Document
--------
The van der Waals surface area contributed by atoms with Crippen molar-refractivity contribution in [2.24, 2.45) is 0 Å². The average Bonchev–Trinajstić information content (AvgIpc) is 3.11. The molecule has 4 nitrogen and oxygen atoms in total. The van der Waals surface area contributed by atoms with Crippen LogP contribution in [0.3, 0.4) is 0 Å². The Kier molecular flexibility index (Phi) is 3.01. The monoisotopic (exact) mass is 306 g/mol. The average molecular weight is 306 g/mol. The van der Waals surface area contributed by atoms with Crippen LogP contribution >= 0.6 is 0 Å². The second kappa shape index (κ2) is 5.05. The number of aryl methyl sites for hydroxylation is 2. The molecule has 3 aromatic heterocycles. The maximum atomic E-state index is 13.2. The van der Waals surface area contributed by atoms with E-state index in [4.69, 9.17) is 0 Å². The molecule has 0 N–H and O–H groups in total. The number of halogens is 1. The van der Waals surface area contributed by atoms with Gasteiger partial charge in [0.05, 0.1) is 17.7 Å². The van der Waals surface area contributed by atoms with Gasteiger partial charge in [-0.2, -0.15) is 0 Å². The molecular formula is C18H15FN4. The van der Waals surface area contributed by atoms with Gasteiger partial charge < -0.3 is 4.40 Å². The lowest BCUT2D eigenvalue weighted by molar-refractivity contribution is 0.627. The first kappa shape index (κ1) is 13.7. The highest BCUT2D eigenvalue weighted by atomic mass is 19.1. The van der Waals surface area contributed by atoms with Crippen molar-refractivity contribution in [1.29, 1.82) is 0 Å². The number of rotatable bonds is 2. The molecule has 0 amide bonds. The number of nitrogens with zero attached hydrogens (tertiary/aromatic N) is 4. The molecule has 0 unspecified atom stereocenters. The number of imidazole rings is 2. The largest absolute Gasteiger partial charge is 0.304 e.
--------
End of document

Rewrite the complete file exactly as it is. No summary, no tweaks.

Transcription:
The van der Waals surface area contributed by atoms with Crippen molar-refractivity contribution in [2.24, 2.45) is 0 Å². The average Bonchev–Trinajstić information content (AvgIpc) is 3.11. The molecule has 4 nitrogen and oxygen atoms in total. The van der Waals surface area contributed by atoms with Crippen LogP contribution in [0.3, 0.4) is 0 Å². The Kier molecular flexibility index (Phi) is 3.01. The monoisotopic (exact) mass is 306 g/mol. The average molecular weight is 306 g/mol. The van der Waals surface area contributed by atoms with Crippen LogP contribution >= 0.6 is 0 Å². The second kappa shape index (κ2) is 5.05. The number of aryl methyl sites for hydroxylation is 2. The molecule has 3 aromatic heterocycles. The maximum atomic E-state index is 13.2. The van der Waals surface area contributed by atoms with E-state index in [4.69, 9.17) is 0 Å². The molecule has 0 N–H and O–H groups in total. The number of halogens is 1. The van der Waals surface area contributed by atoms with Gasteiger partial charge in [0.05, 0.1) is 17.7 Å². The van der Waals surface area contributed by atoms with Gasteiger partial charge in [-0.2, -0.15) is 0 Å². The molecular formula is C18H15FN4. The van der Waals surface area contributed by atoms with Gasteiger partial charge < -0.3 is 4.40 Å². The lowest BCUT2D eigenvalue weighted by molar-refractivity contribution is 0.627. The first kappa shape index (κ1) is 13.7. The highest BCUT2D eigenvalue weighted by atomic mass is 19.1. The van der Waals surface area contributed by atoms with Crippen molar-refractivity contribution in [1.29, 1.82) is 0 Å². The number of rotatable bonds is 2. The molecule has 0 amide bonds. The number of nitrogens with zero attached hydrogens (tertiary/aromatic N) is 4. The molecule has 0 unspecified atom stereocenters. The number of imidazole rings is 2. The largest absolute Gasteiger partial charge is 0.304 e.